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>> MLPAs on the North Coast [topic: previous/next]
PostPosted: Wed Oct 27, 2010 8:57 am

Posts: 2298
Location: Lake Almanor, CA

Found this via the Eureka Times-Standard. No mention of precisely where these areas were proposed.

source: http://www.times-standard.com/rss/ci_16445293?source=rss

Local Marine Reserve Proposal Unanimously Supported

A Blue Ribbon Task Force unanimously endorsed a proposal developed by local fishermen, conservationists and tribes on Tuesday to carve out a series of protected areas off the North Coast to restrict or eliminate fishing and gathering.

At the River Lodge in Fortuna, the task force decided to send the set of marine protected areas unchanged to the California Fish and Game Commission and lauded local interests for their devotion to navigating the Marine Life Protection Act process.

”In all other areas of the state they have been unable to do this,” said task force member Meg Caldwell.

Caldwell read into the record a number of findings that hold that the North Coast's geography and weather make it different than any other region the MLPA Initiative has visited. While the proposal has its shortcomings, she said, the North Coast's unique environment supports the task force's recommendation.

Task force member and Humboldt County 1st District Supervisor Jimmy Smith agreed, saying the remoteness of the coastline and the sparse population make the area different than others.

Locals had hoped that the task force would send the proposal on alone and unchanged, with language meant to resolve issues related to tribal fishing and gathering in the future. But after the California Department of Fish and Game criticized the unified proposal as not being protective enough, task force member Greg Schem introduced a motion that would increase restrictions in some marine protected areas as a separate proposal. Schem said that it would be better to draft the proposal before the Fish and Game Commission meets and said that it was not an attempt to thwart the unified proposal.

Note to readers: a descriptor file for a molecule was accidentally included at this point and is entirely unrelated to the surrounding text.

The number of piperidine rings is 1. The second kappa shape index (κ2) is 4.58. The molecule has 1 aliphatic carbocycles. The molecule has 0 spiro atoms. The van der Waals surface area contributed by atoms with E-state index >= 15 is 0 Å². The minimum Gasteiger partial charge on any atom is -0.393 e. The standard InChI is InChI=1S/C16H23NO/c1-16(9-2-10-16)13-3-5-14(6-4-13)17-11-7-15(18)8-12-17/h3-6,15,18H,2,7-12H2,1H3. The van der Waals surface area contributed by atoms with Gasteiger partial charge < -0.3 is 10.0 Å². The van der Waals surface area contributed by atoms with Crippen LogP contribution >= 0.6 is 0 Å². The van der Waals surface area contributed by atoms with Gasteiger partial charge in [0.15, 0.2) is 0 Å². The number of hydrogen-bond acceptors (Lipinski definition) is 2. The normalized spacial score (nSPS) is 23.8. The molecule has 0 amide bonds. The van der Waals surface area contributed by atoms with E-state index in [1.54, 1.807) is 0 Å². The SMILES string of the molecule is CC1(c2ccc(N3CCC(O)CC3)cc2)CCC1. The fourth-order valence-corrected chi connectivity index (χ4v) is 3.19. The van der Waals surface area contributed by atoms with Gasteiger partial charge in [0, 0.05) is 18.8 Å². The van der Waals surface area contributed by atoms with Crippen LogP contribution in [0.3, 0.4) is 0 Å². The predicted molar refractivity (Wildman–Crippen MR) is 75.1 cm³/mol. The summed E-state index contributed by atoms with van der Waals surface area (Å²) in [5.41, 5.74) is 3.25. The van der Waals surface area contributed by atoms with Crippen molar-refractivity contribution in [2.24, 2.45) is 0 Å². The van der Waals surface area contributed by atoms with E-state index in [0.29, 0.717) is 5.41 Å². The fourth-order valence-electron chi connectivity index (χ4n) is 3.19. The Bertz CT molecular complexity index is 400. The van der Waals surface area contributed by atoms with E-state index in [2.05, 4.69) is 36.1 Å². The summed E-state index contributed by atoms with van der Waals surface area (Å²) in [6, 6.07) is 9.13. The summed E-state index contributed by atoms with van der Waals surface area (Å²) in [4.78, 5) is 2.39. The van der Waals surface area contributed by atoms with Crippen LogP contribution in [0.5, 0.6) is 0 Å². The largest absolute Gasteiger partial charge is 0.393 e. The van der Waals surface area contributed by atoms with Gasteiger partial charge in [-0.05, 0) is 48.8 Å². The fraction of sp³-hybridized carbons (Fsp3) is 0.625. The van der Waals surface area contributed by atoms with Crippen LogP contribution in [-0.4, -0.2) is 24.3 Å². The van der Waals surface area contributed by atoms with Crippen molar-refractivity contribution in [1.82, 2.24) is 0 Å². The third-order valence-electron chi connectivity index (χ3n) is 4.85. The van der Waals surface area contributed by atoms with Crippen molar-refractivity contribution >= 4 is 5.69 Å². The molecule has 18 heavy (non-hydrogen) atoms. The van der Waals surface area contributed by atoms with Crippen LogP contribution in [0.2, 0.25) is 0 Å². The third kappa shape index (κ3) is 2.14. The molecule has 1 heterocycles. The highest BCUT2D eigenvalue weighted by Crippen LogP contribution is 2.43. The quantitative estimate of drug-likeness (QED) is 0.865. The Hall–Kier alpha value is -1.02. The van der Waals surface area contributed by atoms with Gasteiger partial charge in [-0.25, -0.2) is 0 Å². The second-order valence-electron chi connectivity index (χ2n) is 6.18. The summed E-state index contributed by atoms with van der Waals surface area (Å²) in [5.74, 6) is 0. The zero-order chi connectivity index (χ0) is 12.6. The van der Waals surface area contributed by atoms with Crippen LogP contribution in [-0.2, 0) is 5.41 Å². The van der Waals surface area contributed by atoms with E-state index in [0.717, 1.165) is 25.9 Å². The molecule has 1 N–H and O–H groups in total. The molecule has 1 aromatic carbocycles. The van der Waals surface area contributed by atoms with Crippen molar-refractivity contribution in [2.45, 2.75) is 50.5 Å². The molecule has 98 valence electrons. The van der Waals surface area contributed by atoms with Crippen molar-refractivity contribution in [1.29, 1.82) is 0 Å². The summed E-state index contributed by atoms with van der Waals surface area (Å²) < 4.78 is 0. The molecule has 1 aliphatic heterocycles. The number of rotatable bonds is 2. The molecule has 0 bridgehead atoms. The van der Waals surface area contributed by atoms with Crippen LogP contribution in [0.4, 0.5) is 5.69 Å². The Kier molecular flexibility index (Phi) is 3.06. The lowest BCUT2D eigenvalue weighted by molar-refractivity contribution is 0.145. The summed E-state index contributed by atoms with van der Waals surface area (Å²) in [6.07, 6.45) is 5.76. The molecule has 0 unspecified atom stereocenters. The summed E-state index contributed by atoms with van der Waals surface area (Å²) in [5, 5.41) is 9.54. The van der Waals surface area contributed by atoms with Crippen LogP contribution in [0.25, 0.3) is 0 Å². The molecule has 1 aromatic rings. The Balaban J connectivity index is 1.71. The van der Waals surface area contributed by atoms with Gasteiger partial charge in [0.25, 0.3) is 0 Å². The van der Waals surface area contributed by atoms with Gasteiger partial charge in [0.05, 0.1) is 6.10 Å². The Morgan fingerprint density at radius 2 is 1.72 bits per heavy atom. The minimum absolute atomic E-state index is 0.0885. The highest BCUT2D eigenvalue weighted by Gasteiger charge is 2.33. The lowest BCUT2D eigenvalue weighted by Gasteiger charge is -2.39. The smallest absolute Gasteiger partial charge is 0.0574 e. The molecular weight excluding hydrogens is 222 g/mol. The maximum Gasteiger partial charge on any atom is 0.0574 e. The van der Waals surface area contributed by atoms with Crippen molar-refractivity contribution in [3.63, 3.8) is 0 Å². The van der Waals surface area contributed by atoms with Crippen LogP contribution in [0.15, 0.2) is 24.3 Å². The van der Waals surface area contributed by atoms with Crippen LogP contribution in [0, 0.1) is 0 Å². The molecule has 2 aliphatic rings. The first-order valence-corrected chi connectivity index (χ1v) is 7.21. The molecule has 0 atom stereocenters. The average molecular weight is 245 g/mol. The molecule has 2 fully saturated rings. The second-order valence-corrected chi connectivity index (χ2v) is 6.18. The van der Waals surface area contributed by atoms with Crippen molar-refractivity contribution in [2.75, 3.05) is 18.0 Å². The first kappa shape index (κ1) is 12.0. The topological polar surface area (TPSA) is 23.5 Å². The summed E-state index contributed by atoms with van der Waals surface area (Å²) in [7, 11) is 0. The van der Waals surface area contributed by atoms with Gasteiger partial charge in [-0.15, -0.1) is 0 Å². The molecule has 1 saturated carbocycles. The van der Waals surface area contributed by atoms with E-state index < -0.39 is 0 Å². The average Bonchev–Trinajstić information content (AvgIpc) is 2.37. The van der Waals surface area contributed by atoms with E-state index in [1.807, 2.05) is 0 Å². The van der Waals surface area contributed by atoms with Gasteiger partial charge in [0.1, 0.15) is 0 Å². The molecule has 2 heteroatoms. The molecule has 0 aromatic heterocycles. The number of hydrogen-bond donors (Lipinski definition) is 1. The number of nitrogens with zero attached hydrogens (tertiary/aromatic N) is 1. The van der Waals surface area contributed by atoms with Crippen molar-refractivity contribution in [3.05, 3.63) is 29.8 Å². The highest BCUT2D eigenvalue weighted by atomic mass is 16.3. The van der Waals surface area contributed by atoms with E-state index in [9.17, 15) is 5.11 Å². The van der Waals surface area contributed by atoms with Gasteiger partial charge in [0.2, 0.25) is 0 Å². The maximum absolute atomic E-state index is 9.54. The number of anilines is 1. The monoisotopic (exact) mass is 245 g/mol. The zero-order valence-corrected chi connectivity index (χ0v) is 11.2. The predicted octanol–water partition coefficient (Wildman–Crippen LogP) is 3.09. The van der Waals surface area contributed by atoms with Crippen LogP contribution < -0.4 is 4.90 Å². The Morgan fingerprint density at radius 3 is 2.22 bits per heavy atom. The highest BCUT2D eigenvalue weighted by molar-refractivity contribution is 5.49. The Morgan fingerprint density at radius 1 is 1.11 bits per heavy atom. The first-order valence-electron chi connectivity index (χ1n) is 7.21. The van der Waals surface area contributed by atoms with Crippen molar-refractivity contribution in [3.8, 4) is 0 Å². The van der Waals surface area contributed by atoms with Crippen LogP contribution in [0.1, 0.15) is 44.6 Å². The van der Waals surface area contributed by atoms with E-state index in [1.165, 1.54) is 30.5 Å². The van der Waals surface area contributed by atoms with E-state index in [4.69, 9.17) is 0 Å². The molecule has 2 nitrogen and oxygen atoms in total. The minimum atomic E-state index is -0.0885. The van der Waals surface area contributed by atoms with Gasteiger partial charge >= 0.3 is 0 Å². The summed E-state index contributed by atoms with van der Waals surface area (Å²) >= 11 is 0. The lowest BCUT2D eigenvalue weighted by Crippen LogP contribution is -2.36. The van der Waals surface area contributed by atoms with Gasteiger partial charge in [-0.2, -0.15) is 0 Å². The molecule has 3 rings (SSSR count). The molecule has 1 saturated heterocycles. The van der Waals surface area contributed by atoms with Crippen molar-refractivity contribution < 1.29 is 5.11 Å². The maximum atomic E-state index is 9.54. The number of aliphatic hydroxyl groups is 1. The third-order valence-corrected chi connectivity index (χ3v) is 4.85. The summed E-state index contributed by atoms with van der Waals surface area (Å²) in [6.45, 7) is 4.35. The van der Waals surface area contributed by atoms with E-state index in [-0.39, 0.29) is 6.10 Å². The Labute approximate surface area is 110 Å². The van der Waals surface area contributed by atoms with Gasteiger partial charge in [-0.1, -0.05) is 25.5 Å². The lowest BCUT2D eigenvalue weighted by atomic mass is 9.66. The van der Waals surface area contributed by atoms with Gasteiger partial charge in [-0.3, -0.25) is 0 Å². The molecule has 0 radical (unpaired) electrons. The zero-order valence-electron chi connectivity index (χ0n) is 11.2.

Caldwell remarked that the second proposal had not been as thoroughly analyzed as the regional group's. Several members of the public also said that sending a second proposal to Fish and Game undermines the united front local groups had generated through the initial proposal.

The 1999 Marine Life Protection Act called for developing a network of marine reserves, and after two failed attempts by the state to implement it, a public-private partnership called the Marine Life Protection Act Initiative took up the effort, moving from region to region. North Coast interests pushed for a unified proposal they believe will be less likely to be changed by the Fish and Game Commission, which must implement the restrictions.

The unified proposal would result in about 12 percent of the coast from the Albion River to the Oregon border restricted or closed to fishing and gathering, on top of existing fishing regulations.

The task force also developed language meant to address traditional tribal uses in marine protected areas.

Throughout the process, North Coast tribes have held that the state cannot legally regulate such uses, while Fish and Game has said it can't exempt any particular group from the restrictions. A legislative remedy will be needed to correct the problem, but the task force agreed to a motion that signals the intent to create shoreline areas open to traditional tribal uses once the legal issue is resolved by the state.

Recreational Fishing Alliance Executive Director Jim Martin applauded the task force and the regional group for its work, acknowledging the conservation-mindedness of people in the area.

”The social context up here is much different,” Martin said.

After months of deliberations, there appeared to be some sense of relief that this latest stage of the process is over. Comparing the talks to her husband's annual sausage-making effort -- mixing meat and fat while consuming beer -- Petrolia resident Abi Queen told the task force members that they performed their work “with just as much style.”

Queen commended the task force for forwarding the unified proposal to the Fish and Game Commission.

”I think that this thing does have a lot of power, especially if you add your voices to it,” Queen said.

John Driscoll covers natural resources/industry. He can be reached at 441-0504 or jdriscoll@times-standard.com.[/b]

What cha lookin at my gut fer?
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